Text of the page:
The flashy birthstone of October is one of Emily’s favorite gems, the most prized of which hail from the mines in Australia.
Opals are formed when water flows deep within crevices in rock and petrified wood; along the way it picks up silica from sandstone deposits and when the water evaporates you are left with an opal. It sounds simple but it typically takes about 5 million years for 1 centimeter of opal to form, which is why natural opals are so incredibly valued.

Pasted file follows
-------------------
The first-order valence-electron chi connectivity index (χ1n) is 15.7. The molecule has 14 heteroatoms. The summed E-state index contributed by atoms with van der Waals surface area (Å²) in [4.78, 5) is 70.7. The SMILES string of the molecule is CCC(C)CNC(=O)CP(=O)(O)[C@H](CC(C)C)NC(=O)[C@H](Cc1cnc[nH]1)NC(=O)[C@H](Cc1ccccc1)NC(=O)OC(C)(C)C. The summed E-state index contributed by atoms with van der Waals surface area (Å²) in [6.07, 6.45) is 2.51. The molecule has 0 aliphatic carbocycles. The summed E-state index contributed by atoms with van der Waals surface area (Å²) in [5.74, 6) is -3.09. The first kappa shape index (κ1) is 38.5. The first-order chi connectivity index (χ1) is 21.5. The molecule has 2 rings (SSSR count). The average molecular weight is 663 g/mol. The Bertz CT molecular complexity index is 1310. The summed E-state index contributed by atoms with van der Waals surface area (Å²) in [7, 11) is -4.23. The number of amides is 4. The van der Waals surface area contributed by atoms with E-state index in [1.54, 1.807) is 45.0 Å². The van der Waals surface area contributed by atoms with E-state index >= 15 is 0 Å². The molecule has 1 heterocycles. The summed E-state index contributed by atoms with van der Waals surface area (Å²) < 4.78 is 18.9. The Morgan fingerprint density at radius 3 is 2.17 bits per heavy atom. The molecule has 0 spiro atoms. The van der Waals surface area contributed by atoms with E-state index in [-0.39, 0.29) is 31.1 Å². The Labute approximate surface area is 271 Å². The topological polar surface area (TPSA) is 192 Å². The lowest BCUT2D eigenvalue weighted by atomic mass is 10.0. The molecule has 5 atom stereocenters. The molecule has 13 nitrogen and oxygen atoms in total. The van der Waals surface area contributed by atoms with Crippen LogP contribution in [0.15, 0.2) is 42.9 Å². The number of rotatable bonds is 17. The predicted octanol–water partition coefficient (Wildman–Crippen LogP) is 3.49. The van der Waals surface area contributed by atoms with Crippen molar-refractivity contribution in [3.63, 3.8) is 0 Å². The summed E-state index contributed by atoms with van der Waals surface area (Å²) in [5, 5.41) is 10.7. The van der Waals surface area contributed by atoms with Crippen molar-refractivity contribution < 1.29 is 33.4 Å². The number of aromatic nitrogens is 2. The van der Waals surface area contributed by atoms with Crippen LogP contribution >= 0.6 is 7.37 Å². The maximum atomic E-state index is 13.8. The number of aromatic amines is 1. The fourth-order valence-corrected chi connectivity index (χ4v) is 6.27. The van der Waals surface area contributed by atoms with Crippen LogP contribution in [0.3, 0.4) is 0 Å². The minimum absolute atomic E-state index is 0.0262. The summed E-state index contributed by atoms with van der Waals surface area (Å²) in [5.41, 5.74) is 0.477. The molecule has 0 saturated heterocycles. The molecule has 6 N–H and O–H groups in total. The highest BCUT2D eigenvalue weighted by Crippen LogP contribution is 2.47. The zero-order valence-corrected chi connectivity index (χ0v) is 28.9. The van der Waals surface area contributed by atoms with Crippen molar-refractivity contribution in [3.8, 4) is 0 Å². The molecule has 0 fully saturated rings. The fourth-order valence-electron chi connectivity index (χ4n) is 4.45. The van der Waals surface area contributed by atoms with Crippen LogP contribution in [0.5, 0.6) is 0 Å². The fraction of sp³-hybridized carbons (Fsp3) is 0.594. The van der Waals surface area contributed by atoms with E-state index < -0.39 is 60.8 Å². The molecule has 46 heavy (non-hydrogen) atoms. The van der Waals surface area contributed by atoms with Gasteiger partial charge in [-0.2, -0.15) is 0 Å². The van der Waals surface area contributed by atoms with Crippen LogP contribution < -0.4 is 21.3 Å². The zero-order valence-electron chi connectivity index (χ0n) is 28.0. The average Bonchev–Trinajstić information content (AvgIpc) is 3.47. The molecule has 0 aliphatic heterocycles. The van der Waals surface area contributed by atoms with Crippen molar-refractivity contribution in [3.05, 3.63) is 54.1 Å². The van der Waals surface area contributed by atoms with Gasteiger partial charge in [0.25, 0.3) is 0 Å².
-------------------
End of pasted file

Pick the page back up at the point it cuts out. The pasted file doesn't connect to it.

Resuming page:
Opal hardness is dependent on its exact composition and formation conditions but ranges from 5 to 6.5 on the Mohs scale. Its toughness is fair, making opal a gem that is suitable for jewelry but requires care when wearing so as to not scratch or break the stone.
Emily has an unparalleled eye for choosing the most spectacularly prismatic opals from Australia, Indonesia, Peru and beyond. She is particularly drawn to those stones with unique patterns in the coloring like striping and checkerboard patterns.